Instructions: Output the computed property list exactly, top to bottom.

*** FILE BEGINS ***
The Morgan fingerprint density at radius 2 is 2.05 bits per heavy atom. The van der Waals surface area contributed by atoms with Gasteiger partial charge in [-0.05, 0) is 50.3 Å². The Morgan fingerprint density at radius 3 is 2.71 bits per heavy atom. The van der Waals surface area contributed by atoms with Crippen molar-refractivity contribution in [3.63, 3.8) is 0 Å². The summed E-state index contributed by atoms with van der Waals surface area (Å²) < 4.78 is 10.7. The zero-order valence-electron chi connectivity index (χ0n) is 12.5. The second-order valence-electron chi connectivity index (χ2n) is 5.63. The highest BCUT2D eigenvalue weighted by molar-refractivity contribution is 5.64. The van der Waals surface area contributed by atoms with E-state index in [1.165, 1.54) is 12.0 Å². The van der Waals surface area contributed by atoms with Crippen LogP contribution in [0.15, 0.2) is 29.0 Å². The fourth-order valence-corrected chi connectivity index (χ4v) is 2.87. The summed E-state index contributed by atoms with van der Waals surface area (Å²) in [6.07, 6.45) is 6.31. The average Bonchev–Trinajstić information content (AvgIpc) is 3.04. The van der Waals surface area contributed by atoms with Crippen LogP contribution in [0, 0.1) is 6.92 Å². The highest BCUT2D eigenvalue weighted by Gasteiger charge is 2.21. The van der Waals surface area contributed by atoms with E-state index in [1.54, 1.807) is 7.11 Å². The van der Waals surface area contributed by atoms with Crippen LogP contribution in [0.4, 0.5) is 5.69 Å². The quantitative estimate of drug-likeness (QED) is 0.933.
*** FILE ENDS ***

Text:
The Morgan fingerprint density at radius 2 is 2.05 bits per heavy atom. The van der Waals surface area contributed by atoms with Gasteiger partial charge in [-0.05, 0) is 50.3 Å². The Morgan fingerprint density at radius 3 is 2.71 bits per heavy atom. The van der Waals surface area contributed by atoms with Crippen molar-refractivity contribution in [3.63, 3.8) is 0 Å². The summed E-state index contributed by atoms with van der Waals surface area (Å²) < 4.78 is 10.7. The zero-order valence-electron chi connectivity index (χ0n) is 12.5. The second-order valence-electron chi connectivity index (χ2n) is 5.63. The highest BCUT2D eigenvalue weighted by molar-refractivity contribution is 5.64. The van der Waals surface area contributed by atoms with E-state index in [1.165, 1.54) is 12.0 Å². The van der Waals surface area contributed by atoms with Crippen LogP contribution in [0.15, 0.2) is 29.0 Å². The fourth-order valence-corrected chi connectivity index (χ4v) is 2.87. The summed E-state index contributed by atoms with van der Waals surface area (Å²) in [6.07, 6.45) is 6.31. The average Bonchev–Trinajstić information content (AvgIpc) is 3.04. The van der Waals surface area contributed by atoms with Crippen LogP contribution in [0, 0.1) is 6.92 Å². The highest BCUT2D eigenvalue weighted by Gasteiger charge is 2.21. The van der Waals surface area contributed by atoms with E-state index in [1.54, 1.807) is 7.11 Å². The van der Waals surface area contributed by atoms with Crippen LogP contribution in [0.4, 0.5) is 5.69 Å². The quantitative estimate of drug-likeness (QED) is 0.933.